The Benefits of Aquatic Physical Therapy for Rehabilitation

NORWELL, Mass., July 16, 2013 /PRNewswire-iReach/ -- Aquatic therapy is physical therapy performed in a pool setting that utilizes the characteristics of water to assist patients in healing and exercise performance.  It can serve as a great adjunct to traditional land-based therapy, allowing patients to heal faster.  The efficacy of aquatic therapy rests largely on the physical properties of water and the skilled intervention of a physical therapist.  These properties include buoyancy, viscosity, hydrostatic pressure, and temperature.  Aquatic therapy programs are developed by a qualified physical therapist with the specific patient in mind.  Patients with osteoarthritis, sports injuries, stroke, joint replacements, and lower back pain can find great relief in a pool setting.  A pool therapy program can be a very effective way to rehabilitate from an injury or illness with reduced stress on the joints.

The physical properties of water allow for an environment that can be especially therapeutic for patients with a multitude of different diagnoses.  First, buoyancy assists in supporting the weight of the patient and reduces the amount of weight-bearing on the joints.  This, in turn, decreases the pressure on the spine, hips, knees, and ankles.  Depending on how deeply a patient is submerged, weight-bearing forces can be reduced by up to 75%.  For many patients, buoyancy is what makes the aquatic therapy process so successful.  For example, patients with osteoarthritis or weight-bearing restrictions will have less compression on their joints, allowing for easier movement and decreased pain.  This is also helpful for people experiencing lower back pain and sciatica.  Oftentimes, by reducing the compression on the spine, patients will experience less nerve and lower back pain. By diminishing the strain on many joints in the body, patients are able to perform strengthening exercises with much less pain and discomfort than may be encountered in a traditional land therapy setting.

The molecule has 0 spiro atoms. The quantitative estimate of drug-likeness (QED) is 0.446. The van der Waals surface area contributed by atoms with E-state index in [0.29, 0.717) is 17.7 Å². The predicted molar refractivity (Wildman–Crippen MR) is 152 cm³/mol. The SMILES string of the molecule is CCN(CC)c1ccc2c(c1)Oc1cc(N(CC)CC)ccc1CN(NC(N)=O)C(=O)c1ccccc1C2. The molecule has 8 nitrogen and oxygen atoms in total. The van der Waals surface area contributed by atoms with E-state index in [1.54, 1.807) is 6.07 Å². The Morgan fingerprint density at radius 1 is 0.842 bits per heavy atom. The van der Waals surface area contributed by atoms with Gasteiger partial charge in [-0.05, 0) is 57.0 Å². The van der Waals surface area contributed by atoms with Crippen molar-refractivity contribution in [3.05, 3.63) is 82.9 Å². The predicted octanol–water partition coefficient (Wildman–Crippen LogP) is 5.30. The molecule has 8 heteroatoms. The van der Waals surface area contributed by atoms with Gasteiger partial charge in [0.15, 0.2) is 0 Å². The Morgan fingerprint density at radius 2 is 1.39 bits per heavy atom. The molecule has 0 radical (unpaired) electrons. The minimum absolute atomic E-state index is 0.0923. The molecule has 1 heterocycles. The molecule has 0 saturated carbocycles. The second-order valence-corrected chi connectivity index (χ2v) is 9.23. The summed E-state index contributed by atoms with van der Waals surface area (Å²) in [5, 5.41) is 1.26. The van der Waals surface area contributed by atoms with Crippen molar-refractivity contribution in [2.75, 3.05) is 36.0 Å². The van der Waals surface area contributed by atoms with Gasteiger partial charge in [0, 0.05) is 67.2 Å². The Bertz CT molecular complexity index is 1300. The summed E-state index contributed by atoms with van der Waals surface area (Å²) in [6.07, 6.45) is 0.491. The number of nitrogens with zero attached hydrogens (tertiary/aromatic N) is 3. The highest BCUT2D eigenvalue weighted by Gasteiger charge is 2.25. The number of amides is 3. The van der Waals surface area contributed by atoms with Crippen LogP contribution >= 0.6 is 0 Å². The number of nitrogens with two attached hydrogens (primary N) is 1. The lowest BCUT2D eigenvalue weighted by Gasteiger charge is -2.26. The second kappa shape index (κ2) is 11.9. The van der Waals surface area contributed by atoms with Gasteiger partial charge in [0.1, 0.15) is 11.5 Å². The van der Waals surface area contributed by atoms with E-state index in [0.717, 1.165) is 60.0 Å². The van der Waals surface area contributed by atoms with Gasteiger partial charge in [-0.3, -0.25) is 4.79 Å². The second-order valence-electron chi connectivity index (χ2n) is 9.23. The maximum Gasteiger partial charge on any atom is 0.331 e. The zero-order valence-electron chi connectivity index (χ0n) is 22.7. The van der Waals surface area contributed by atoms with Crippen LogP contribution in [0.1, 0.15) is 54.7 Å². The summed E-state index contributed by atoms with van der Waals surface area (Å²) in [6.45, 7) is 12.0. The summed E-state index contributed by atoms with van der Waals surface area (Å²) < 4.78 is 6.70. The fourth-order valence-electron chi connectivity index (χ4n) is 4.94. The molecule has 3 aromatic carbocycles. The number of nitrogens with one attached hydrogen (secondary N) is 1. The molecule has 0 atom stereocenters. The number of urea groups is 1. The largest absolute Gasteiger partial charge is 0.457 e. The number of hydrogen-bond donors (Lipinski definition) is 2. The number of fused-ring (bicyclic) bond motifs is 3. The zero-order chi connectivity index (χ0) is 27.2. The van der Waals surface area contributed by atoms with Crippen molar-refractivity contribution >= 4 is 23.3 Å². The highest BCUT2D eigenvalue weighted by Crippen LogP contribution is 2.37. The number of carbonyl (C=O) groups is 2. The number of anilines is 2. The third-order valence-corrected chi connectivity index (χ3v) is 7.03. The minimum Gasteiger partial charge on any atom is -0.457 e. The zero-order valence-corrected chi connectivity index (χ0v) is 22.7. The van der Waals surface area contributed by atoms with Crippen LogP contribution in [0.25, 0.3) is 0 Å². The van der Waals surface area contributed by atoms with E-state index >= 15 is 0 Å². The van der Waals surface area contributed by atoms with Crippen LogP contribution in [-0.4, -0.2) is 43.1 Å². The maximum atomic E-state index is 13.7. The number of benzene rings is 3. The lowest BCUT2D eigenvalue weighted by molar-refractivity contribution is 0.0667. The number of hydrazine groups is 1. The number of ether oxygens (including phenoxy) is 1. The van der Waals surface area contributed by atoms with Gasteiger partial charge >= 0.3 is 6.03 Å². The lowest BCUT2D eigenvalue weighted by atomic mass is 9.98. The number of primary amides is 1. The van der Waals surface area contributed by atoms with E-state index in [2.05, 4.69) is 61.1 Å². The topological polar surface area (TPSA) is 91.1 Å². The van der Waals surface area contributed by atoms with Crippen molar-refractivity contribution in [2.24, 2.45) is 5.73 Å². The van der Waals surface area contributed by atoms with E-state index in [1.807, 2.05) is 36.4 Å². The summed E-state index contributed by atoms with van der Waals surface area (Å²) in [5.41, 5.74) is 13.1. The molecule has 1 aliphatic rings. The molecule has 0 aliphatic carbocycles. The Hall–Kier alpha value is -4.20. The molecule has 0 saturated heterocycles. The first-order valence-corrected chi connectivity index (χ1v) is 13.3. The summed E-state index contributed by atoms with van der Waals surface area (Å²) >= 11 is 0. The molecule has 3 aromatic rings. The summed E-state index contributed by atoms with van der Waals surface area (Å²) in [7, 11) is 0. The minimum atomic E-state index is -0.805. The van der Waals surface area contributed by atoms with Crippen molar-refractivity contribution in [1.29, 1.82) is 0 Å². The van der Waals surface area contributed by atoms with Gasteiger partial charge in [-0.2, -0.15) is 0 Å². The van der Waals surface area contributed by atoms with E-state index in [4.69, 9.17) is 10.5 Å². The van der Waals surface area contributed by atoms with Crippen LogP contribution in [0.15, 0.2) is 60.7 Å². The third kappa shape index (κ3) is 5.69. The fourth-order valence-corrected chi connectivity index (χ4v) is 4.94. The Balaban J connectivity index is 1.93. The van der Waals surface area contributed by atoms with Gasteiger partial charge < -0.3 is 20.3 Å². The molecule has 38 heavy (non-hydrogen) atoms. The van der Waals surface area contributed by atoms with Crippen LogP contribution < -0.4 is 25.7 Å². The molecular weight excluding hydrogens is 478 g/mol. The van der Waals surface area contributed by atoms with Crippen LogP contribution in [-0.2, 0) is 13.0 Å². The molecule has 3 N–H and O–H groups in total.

Viscosity refers to the resistance that water can provide and is what accounts for the ability to strengthen muscles in an aquatic environment.  Moving within the water creates a force that muscles must work against, similar to that which can be provided by using weights or elastic bands in a clinic setting.  In addition, quickening the speed of the movement can increase the turbulence of the water, thus providing more resistance.  This is beneficial for a patients recovering from sports injuries or neurological conditions such as stroke, Parkinson's disease, and multiple sclerosis. Physical therapists will also utilize aquatic exercise equipment such as, kickboards, dumbbells, and ankle weights to make exercises more challenging. 

Hydrostatic pressure and temperature are two other characteristics of water that help make aquatic therapy so effective.  Hydrostatic pressure decreases swelling and improves awareness of the body in space.  As a result, patients with swollen, painful joints will likely see reduced swelling.  It is also possible for patients to see improved balance due to the support water can provide.  A patient who requires a walker or cane outside of the pool can move more freely and with less external support in a pool environment. In addition, aquatic therapy is generally performed in pools with a water temperature between 82 and 88 degrees.  The warmer temperature allows for improved blood flow and better relaxation of the muscles, helping to make the pool a more comfortable therapeutic atmosphere for many patients.

Aquatic therapy is an excellent treatment option for patients with sports injuries, arthritis, neurological disorders, chronic pain, and many other diagnoses.  Aquatic exercise works especially well when performed in conjunction with a land-based therapy program.  Oftentimes, patients who utilize both physical therapy settings recover faster and have a better therapy experience.  Aquatic therapy, however, is not for everyone.  Patients with cardiac disease, infection, open wounds, or bowel/bladder incontinence are not appropriate for the pool setting.  For many patients, however, water can serve as a great tool for helping to improve strength, balance, flexibility, and overall function and independence. 

Peak Physical Therapy & Wellness has three offices in Norwell, Scituate and Randolph MA. For more information please visit our website,

Media Contact: Margaret Cook, MatchPoint, 781.267.6755,

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SOURCE Peak Physical Therapy & Wellness



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